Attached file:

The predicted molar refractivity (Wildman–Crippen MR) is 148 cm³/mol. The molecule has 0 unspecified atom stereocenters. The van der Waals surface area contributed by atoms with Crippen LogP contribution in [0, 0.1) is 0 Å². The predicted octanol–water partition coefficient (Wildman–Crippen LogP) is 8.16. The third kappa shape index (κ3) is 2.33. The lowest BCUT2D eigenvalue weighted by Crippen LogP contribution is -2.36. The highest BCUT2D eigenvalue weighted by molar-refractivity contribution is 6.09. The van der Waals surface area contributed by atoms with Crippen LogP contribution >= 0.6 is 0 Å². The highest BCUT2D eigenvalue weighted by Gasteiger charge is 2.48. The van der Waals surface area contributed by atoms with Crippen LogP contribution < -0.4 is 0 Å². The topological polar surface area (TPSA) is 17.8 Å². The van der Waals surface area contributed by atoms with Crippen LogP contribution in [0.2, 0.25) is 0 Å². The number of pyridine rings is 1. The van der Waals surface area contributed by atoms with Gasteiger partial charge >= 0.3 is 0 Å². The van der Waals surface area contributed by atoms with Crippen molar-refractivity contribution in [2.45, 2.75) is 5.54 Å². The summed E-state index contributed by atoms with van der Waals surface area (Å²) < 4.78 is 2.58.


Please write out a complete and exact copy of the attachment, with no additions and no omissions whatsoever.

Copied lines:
The predicted molar refractivity (Wildman–Crippen MR) is 148 cm³/mol. The molecule has 0 unspecified atom stereocenters. The van der Waals surface area contributed by atoms with Crippen LogP contribution in [0, 0.1) is 0 Å². The predicted octanol–water partition coefficient (Wildman–Crippen LogP) is 8.16. The third kappa shape index (κ3) is 2.33. The lowest BCUT2D eigenvalue weighted by Crippen LogP contribution is -2.36. The highest BCUT2D eigenvalue weighted by molar-refractivity contribution is 6.09. The van der Waals surface area contributed by atoms with Crippen LogP contribution >= 0.6 is 0 Å². The highest BCUT2D eigenvalue weighted by Gasteiger charge is 2.48. The van der Waals surface area contributed by atoms with Crippen LogP contribution < -0.4 is 0 Å². The topological polar surface area (TPSA) is 17.8 Å². The van der Waals surface area contributed by atoms with Crippen LogP contribution in [0.2, 0.25) is 0 Å². The number of pyridine rings is 1. The van der Waals surface area contributed by atoms with Gasteiger partial charge >= 0.3 is 0 Å². The van der Waals surface area contributed by atoms with Crippen molar-refractivity contribution in [2.45, 2.75) is 5.54 Å². The summed E-state index contributed by atoms with van der Waals surface area (Å²) < 4.78 is 2.58.